Researchers at Rensselaer have developed a new way to seek out specific proteins, including dangerous proteins such as anthrax toxin, and render them harmless using nothing but light. The technique lends itself to the creation of new antibacterial and antimicrobial films to help curb the spread of germs, and also holds promise for new methods of seeking out and killing tumors in the human body.
Scientists have long been interested in wrapping proteins around carbon nanotubes, and the process is used for various applications in imaging, biosensing, and cellular delivery. But this new study at Rensselaer is the first to remotely control the activity of these conjugated nanotubes. Details of the project are outlined in the December issue of Nature Nanotechnology.
A team of Rensselaer researchers led by Ravi Kane, professor of chemical and biological engineering, has worked for nearly a year to develop a means to remotely deactivate protein-wrapped carbon nanotubes by exposing them to invisible and near-infrared light. The group demonstrated this method by successfully deactivating anthrax toxin and other proteins.
“By attaching peptides to carbon nanotubes, we gave them the ability to selectively recognize a protein of interest in this case anthrax toxinfrom a mixture of different proteins,” Kane says. “Then, by exposing the mixture to light, we could selectively deactivate this protein without disturbing the other proteins in the mixture.”
By conjugating carbon nanotubes with different peptides, this process can be easily tailored to work on other harmful proteins, Kane says. Also, employing different wavelengths of light that can pass harmlessly through the human body, the remote control process will also be able to target and deactivate specific proteins or toxins in the human body. Shining light on the conjugated carbon nano-tubes creates free radicals, called reactive oxygen species. It was the presence of radicals, Kane says, that deactivated the proteins.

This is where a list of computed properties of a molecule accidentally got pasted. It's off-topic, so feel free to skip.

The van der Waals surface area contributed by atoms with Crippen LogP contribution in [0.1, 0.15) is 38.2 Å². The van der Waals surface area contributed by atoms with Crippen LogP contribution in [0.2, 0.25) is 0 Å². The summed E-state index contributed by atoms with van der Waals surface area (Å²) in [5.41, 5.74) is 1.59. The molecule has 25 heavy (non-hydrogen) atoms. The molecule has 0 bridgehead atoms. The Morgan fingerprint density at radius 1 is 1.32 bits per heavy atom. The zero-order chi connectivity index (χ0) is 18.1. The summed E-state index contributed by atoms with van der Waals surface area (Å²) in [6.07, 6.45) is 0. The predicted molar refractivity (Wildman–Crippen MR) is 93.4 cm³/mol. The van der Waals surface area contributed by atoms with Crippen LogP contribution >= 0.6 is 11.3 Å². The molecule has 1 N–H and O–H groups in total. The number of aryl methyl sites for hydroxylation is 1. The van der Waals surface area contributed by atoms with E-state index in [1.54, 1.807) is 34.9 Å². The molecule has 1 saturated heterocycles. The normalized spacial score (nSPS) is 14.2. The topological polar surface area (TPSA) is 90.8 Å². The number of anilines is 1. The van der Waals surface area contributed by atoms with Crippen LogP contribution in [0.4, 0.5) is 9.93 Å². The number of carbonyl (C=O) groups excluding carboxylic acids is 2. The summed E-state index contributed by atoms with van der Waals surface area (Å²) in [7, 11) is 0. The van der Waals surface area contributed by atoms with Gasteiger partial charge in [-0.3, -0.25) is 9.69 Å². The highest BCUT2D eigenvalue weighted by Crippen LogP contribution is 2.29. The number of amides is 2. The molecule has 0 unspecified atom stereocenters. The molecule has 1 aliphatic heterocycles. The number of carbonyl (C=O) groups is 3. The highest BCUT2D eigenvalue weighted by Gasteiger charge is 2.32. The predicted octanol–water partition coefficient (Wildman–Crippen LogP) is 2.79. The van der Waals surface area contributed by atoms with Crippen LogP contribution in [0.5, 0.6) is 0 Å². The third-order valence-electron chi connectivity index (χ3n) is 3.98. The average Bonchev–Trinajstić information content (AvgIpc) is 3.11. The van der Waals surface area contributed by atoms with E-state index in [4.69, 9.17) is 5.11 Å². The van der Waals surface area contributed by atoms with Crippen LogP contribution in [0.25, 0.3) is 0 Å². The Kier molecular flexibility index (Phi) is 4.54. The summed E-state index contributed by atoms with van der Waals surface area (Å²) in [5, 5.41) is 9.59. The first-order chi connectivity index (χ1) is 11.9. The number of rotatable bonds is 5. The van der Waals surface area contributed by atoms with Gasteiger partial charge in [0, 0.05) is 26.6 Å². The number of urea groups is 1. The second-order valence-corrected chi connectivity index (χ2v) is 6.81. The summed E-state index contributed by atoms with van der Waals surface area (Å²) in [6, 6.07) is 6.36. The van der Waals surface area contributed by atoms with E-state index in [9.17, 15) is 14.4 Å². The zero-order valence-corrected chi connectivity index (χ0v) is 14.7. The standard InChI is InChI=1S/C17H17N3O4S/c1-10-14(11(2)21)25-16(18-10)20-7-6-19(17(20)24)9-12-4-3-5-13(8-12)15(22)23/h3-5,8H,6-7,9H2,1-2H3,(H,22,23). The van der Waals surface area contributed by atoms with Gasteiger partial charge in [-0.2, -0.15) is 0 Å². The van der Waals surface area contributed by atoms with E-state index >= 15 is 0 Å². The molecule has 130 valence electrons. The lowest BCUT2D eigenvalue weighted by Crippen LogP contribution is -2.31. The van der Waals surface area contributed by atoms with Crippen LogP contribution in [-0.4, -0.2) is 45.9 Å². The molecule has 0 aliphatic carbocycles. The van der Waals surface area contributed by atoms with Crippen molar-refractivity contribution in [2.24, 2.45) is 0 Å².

Kane’s new method for selective nanotube-assisted protein deactivation could be used in defense, homeland security, and laboratory settings to destroy harmful toxins and pathogens. The method could also offer a new method for the targeted destruction of tumor cells. By conjugating carbon
nanotubes with peptides engineered to seek out specific cancer cells, and then releasing those nanotubes into a patient, doctors may be able to use this remote protein deactivation technology as a powerful tool to prevent the spread of cancer.
Co-authors of the paper include Department of Chemical and Biological Engineering graduate students Amit Joshi and Shyam Sundhar Bale; post-
doctoral researcher Supriya Punyani; Rensselaer Nanotechnology Center Laboratory Manager Hoichang Yang; and Associate Professor Theodorian Borca-Tasciuc of the Department of Mechanical, Aerospace, and Nuclear Engineering.
The group has filed a patent disclosure for their new selective nanotube-assisted protein deactivation technology. The research project was funded by the National Institutes of Health and the National Science Foundation.
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